Ten-ten points for creativity

Recently I’ve been travelling around Iwate Prefecture. At Morioka Station I was grabbed by the name of a nearby department store.

A sign for the Fesan department store in Morioka.

It’s interesting for a couple of reasons. Firstly, the name Fesan doesn’t seem to come from English or any other Indo-European language. The best I can find is the Old French fesan ‘pheasant,’ which seems completely unrelated. Given the tsunami of English-/European-sounding nonsense words in Japan, however, the word itself is fairly unremarkable.

What’s much more interesting is how you say it.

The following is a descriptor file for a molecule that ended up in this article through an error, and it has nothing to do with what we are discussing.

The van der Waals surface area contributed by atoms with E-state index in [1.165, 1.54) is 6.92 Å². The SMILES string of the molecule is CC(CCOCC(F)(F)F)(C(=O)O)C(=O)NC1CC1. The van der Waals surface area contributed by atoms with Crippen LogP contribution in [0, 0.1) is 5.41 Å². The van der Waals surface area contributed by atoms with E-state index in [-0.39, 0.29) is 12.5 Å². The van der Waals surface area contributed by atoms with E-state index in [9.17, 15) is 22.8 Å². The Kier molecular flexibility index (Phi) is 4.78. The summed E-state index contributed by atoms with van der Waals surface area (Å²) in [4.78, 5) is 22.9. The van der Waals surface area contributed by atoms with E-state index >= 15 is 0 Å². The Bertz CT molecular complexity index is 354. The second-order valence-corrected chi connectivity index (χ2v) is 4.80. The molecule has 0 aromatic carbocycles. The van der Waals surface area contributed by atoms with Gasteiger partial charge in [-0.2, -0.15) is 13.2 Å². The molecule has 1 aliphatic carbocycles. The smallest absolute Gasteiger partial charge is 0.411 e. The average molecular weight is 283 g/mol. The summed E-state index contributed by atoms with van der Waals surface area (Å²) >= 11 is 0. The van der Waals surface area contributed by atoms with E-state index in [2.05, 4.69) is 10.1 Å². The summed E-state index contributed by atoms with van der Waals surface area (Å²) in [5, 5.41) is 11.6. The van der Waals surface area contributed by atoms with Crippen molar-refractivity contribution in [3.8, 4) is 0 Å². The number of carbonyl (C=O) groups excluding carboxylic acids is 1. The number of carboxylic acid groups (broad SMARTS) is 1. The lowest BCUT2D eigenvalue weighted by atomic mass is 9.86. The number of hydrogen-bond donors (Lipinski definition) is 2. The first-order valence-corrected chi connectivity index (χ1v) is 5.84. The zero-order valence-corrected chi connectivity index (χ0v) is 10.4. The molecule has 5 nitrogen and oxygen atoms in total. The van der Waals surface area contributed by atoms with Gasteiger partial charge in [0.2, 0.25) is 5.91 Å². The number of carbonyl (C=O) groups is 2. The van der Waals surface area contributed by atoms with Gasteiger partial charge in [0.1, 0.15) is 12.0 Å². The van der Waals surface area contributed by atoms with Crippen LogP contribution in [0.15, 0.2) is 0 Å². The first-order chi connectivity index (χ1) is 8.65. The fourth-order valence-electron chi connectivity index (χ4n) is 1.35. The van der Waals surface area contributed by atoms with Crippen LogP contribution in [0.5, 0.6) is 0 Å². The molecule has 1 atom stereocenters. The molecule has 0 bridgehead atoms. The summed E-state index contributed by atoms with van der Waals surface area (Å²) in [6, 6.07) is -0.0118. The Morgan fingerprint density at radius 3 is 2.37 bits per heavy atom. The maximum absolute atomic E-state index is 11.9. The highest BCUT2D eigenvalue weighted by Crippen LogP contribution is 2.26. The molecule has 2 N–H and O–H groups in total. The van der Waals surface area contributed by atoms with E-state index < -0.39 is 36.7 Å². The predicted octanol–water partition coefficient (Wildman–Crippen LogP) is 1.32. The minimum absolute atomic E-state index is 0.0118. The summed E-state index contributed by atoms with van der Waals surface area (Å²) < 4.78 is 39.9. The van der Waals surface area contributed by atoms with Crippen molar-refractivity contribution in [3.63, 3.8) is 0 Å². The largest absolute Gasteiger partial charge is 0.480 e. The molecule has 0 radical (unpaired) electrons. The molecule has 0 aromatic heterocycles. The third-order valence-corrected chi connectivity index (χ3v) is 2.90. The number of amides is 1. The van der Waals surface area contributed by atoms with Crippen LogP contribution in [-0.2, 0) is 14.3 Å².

At first I thought the name was meant to be pronounced [fesan], more or less exactly how it looks. But I soon found the word written elsewhere in katakana.

Fesan written in katakana.

So the word is actually フェザン [fezan] – the [s] is voiced – making the sign an example of biscriptalism I haven’t seen before. Specifically, supplementing the Latin alphabet with Japanese diacritics. Instead of using the Latin character “z”, the sign uses “s” with dakuten/ten-ten ( ゙ ) ‘voicing marks,’ as per the convention for kana. Neat.